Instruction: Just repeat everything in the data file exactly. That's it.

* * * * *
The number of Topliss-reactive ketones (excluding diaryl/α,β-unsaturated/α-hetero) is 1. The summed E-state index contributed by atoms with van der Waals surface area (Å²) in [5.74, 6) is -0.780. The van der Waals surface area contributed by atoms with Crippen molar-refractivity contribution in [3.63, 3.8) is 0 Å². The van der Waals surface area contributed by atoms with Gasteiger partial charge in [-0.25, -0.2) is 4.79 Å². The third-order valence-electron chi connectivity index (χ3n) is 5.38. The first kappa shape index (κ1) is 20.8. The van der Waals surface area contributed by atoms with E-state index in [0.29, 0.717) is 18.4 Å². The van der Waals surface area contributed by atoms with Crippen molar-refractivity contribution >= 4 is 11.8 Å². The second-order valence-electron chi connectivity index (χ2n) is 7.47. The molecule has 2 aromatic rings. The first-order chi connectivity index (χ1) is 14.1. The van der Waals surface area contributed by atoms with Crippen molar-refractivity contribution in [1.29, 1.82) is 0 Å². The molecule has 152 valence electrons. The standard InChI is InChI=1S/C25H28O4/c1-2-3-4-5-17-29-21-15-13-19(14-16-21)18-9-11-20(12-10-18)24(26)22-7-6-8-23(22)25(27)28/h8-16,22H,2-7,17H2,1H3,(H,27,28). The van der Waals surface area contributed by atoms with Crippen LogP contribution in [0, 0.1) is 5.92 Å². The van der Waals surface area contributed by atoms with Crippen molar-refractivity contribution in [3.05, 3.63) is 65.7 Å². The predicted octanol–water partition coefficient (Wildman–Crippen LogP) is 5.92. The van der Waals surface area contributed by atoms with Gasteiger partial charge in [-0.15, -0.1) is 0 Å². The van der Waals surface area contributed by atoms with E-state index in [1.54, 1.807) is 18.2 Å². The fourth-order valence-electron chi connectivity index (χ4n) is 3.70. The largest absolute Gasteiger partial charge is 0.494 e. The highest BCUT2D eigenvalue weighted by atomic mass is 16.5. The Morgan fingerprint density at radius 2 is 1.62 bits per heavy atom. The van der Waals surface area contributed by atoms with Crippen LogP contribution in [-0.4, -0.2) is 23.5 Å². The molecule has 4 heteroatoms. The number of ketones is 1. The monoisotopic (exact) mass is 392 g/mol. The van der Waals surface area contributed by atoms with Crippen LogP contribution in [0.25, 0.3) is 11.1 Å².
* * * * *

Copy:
The number of Topliss-reactive ketones (excluding diaryl/α,β-unsaturated/α-hetero) is 1. The summed E-state index contributed by atoms with van der Waals surface area (Å²) in [5.74, 6) is -0.780. The van der Waals surface area contributed by atoms with Crippen molar-refractivity contribution in [3.63, 3.8) is 0 Å². The van der Waals surface area contributed by atoms with Gasteiger partial charge in [-0.25, -0.2) is 4.79 Å². The third-order valence-electron chi connectivity index (χ3n) is 5.38. The first kappa shape index (κ1) is 20.8. The van der Waals surface area contributed by atoms with E-state index in [0.29, 0.717) is 18.4 Å². The van der Waals surface area contributed by atoms with Crippen molar-refractivity contribution >= 4 is 11.8 Å². The second-order valence-electron chi connectivity index (χ2n) is 7.47. The molecule has 2 aromatic rings. The first-order chi connectivity index (χ1) is 14.1. The van der Waals surface area contributed by atoms with Crippen molar-refractivity contribution in [1.29, 1.82) is 0 Å². The molecule has 152 valence electrons. The standard InChI is InChI=1S/C25H28O4/c1-2-3-4-5-17-29-21-15-13-19(14-16-21)18-9-11-20(12-10-18)24(26)22-7-6-8-23(22)25(27)28/h8-16,22H,2-7,17H2,1H3,(H,27,28). The van der Waals surface area contributed by atoms with Crippen LogP contribution in [0, 0.1) is 5.92 Å². The van der Waals surface area contributed by atoms with Crippen molar-refractivity contribution in [3.05, 3.63) is 65.7 Å². The predicted octanol–water partition coefficient (Wildman–Crippen LogP) is 5.92. The van der Waals surface area contributed by atoms with Gasteiger partial charge in [-0.15, -0.1) is 0 Å². The van der Waals surface area contributed by atoms with E-state index in [1.54, 1.807) is 18.2 Å². The fourth-order valence-electron chi connectivity index (χ4n) is 3.70. The largest absolute Gasteiger partial charge is 0.494 e. The highest BCUT2D eigenvalue weighted by atomic mass is 16.5. The Morgan fingerprint density at radius 2 is 1.62 bits per heavy atom. The van der Waals surface area contributed by atoms with Crippen LogP contribution in [-0.4, -0.2) is 23.5 Å². The molecule has 4 heteroatoms. The number of ketones is 1. The monoisotopic (exact) mass is 392 g/mol. The van der Waals surface area contributed by atoms with Crippen LogP contribution in [0.25, 0.3) is 11.1 Å².